Book Review
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Book Review

Book Review: by Lang Reid

The Rise of the Mafia

Why is the Mafia such a popular subject, even today? Perhaps it was the reminder of the St. Valentine’s Day massacre in the US which brought this book to my attention. Perhaps with various ‘mafia’ groups reputedly exerting influence in Thailand, especially in the resort areas today, those with a sense of history then become attracted to the tales of the ‘real’ Mafia.

The Rise of the Mafia by Martin Short (ISBN 978-1-84454-779-1, John Blake Publishing, 2009) has the subtitle of “The Definitive Story of Organized Crime” and the book came from a seven hour TV documentary researched by the author.

“Organized crime is America’s biggest business. According to some estimates, its profits are greater than those of Fortune magazine’s top 500 business and industrial corporations added together.” Those are the opening sentences in this 400 page book.

He has a short definition of organized crime, being “…a self-perpetuating, continuing criminal conspiracy, for profit and power, using fear and corruption and seeking immunity from the law.”

All the ‘popular’ names are covered, with Al Capone, Buggsy Moran and Lucky Luciano all getting their (dis)honorable mentions. In many of the illustrative photos gangsters appear twice. Once alive and the other as a corpse!

It was very interesting to read the origin of the words “rackets” and “racketeers” when applied to the Mafia. The soirees held at Tammany Hall in the 19th century were known as the “rackets” because of the noise, but since the majority of carousers were crooked politicians and their criminal friends, the words gained their corrupt meaning. He also explains the rather confusing and diverse origins of the word “Mafia” itself.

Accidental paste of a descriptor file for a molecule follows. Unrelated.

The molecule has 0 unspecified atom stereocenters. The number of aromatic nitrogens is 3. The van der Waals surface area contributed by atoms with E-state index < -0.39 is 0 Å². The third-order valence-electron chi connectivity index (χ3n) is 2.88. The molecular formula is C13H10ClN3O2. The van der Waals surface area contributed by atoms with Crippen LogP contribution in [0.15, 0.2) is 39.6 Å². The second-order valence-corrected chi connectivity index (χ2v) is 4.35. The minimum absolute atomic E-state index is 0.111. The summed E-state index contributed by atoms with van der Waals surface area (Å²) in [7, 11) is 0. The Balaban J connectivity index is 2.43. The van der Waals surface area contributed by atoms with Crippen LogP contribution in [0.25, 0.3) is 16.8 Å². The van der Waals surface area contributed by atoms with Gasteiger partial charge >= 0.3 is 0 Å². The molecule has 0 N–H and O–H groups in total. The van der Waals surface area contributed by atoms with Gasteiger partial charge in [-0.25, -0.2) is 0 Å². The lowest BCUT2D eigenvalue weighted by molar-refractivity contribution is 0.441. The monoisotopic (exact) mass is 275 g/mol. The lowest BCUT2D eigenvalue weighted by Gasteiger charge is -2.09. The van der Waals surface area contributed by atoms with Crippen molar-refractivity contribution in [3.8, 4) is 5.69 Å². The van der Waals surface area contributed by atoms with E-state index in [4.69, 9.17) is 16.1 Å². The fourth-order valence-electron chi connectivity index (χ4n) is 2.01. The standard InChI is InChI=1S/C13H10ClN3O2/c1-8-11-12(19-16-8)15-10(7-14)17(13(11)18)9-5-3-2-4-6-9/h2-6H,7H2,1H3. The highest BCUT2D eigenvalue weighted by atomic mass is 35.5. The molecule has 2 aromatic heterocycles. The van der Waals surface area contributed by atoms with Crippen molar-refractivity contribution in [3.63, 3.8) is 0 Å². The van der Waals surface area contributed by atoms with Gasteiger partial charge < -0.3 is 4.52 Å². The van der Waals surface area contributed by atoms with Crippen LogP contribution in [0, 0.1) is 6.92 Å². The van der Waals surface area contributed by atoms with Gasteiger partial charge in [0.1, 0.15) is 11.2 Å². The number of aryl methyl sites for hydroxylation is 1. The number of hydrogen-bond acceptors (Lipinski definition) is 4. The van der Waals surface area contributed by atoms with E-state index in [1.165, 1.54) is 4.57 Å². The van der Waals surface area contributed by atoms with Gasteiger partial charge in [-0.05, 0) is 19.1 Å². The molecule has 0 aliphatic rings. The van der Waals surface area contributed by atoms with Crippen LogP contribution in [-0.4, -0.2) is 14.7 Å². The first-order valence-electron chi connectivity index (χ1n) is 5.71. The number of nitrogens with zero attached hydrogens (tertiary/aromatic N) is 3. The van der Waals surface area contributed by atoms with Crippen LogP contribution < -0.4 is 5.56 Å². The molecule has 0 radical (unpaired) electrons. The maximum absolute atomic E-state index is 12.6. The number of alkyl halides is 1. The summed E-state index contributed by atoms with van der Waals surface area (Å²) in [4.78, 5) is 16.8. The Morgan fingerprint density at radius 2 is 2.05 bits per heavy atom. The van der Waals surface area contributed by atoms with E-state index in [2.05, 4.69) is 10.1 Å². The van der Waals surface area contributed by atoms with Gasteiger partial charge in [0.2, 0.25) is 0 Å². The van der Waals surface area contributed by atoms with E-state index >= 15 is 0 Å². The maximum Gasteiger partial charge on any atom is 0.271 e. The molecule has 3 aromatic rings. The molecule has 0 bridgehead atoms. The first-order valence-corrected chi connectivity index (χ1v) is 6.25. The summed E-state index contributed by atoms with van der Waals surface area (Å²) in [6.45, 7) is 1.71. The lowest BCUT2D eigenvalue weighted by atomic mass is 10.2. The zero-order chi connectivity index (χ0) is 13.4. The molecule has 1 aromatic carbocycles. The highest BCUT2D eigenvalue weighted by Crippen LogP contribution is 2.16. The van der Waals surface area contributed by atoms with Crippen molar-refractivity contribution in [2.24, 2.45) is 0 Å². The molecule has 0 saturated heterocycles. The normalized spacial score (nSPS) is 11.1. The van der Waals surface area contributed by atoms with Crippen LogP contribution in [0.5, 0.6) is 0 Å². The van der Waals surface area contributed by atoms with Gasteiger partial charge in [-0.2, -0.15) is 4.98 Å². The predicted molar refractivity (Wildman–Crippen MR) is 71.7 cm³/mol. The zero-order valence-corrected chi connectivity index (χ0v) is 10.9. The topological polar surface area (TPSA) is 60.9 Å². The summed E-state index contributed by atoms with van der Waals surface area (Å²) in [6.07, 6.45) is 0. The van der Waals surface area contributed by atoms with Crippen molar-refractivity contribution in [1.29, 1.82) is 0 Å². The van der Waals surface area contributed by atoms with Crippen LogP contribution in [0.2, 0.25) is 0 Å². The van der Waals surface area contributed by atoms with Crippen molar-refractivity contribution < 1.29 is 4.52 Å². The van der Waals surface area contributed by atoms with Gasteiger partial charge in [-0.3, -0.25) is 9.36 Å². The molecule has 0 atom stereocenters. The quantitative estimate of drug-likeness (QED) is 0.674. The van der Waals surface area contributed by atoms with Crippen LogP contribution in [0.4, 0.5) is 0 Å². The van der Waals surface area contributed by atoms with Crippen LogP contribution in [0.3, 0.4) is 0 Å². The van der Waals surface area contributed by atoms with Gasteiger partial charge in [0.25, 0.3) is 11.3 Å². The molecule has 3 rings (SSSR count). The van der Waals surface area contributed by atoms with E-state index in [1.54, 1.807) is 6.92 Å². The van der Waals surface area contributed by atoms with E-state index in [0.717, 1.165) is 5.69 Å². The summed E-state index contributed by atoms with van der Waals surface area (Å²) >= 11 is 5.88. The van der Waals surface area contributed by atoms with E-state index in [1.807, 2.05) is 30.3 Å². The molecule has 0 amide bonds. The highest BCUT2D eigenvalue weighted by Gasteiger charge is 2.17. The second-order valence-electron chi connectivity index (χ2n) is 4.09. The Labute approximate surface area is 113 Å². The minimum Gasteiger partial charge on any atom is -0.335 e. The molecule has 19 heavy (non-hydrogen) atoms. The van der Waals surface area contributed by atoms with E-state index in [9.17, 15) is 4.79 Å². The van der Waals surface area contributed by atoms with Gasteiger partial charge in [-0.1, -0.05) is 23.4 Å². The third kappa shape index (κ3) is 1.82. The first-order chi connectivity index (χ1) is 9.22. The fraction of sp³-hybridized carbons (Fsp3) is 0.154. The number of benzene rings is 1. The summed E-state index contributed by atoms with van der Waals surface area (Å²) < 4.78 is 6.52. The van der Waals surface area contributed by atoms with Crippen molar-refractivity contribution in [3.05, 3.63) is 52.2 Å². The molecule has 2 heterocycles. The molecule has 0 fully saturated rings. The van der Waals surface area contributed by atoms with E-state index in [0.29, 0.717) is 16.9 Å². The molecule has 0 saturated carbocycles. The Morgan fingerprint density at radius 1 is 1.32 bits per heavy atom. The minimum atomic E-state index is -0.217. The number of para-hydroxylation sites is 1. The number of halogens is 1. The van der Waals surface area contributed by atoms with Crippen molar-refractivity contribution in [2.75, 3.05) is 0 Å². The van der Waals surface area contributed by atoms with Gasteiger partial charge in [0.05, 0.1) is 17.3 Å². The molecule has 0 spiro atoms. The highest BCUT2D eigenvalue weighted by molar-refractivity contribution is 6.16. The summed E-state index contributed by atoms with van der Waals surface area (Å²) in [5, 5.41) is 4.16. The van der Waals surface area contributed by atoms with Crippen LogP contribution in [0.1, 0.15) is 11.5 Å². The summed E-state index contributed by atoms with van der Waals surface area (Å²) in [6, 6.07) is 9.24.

In case you think that the cruel rule of the Mafioso ran out by the 1930’s, author Martin Short details the ritual killings of members of one Mafia family - in Philadelphia in the 1980’s.

He also takes up a somewhat moralistic line quoting, “Take all the men the Mafia may have liquidated over the last half century and they’re like a drop of blood compared to the legalized murders sanctioned by President Nixon and Henry Kissinger and the CIA.”

At times, the book does slip into a list of names of the hoodlums, but if nothing else this does emphasize just how all-pervasive the Mafia became in American society. However, it also shows just how the Mafia worked in a symbiotic relationship with the American lawmakers and senators, eventually taking the controlling hand.

The book does follow a rough chronological format, and as it comes closer to the present day, the rise of other gangs are detailed, such as the Hispanics and Afro-Americans and the Chinese Snakeheads. However, the Phuket Jet-ski operators did not make it into the book, even though they apparently work in a similar fashion.

With a full Bibliography, Notes and an Index and on the Bookazine shelves at B. 450 this is an inexpensive history and a comprehensive look at the rise (and sporadic falls) of one of the most pervasive crime groups in history. The fact that it is still extant today is of no surprise.